Located at 43rd & Langley, the Wall of Respect was a larger-than-life catalog of black heroes painted in 1967 on the brick wall of a storefront by a local artists' collective.
In 1991 [Jeff Donaldson], an artist involved in the Wall's creation, wrote "The Rise, Fall and Legacy of the Wall of Respect Movement," an article about the Wall's creation and history.
The Wall of Respect sparked a "Community Mural Movement." According to Social Design Notes.com, the Wall of Respect inspired black pride murals in Detroit, Boston, St. Louis, and Philadelphia, as well as Latino/a, Native American, and Asian American murals.
Northwestern University has a fabulous website: http://www.blockmuseum.northwestern.edu/wallofrespect/main.htm - dedicated to the Wall of Respect. It offers an array of essays, poems and interviews interpreting the meaning of the wall. Below are some of the points from the interviews:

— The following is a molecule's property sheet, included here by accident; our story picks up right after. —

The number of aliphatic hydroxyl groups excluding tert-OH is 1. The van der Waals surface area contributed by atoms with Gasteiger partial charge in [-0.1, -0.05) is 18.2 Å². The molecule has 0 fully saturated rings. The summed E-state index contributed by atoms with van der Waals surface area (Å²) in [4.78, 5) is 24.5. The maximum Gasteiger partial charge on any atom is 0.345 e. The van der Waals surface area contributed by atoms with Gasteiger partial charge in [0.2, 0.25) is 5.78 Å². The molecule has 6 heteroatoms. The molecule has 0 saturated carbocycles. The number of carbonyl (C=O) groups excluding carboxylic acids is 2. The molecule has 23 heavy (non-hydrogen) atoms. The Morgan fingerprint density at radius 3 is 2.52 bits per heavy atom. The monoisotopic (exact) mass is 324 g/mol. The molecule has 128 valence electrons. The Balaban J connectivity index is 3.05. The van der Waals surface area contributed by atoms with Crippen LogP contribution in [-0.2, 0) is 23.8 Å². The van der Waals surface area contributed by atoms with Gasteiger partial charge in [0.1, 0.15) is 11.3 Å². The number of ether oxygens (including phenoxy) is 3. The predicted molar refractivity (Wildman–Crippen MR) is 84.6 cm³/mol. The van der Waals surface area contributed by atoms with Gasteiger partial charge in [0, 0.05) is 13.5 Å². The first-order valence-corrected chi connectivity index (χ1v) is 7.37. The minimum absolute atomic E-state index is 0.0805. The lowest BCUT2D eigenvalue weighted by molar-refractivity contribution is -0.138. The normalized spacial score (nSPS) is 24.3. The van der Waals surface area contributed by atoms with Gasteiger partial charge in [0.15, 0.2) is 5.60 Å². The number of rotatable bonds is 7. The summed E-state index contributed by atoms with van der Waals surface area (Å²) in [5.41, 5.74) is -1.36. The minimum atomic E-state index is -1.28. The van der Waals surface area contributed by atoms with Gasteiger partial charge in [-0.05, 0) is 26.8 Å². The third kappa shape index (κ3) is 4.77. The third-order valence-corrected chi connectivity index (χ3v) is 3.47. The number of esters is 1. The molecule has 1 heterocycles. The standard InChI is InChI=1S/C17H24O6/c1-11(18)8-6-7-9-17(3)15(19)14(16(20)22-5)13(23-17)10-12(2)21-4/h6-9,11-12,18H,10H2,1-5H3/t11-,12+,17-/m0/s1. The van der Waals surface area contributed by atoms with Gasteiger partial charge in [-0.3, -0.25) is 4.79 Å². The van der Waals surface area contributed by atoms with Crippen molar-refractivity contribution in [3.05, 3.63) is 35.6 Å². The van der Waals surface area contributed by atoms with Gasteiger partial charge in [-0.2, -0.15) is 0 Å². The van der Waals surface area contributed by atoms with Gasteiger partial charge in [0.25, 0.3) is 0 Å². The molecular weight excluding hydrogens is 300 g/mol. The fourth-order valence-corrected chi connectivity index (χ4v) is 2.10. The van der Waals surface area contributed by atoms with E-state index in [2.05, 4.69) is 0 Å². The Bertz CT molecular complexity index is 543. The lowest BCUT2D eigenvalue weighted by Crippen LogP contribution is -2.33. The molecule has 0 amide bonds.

- Photographers from the wall saw themselves as visual artists - not merely photographers. The work for the wall was often already shot because they had been shooting this sort of photography for some time (example, the two little girls singing in the church)
- Eugene Eda (person who repainted Parish's section) - first time he had ever painted on brick wall. Many of the subject matters were the same as Parish's the same. Someone thought that the wall should continually change, like a newspaper and they continually changed their section - but Eda disagreed thinking that they should let the original wall stand and paint new murals representing the present.
- End of the wall: Before the demolition there was talk about urban renewal in the area but the wall owner delayed it. The fire which eventually destroyed the wall was seen to hurry along the process by this interviewee. After the fire, what was left of the wall was torn down.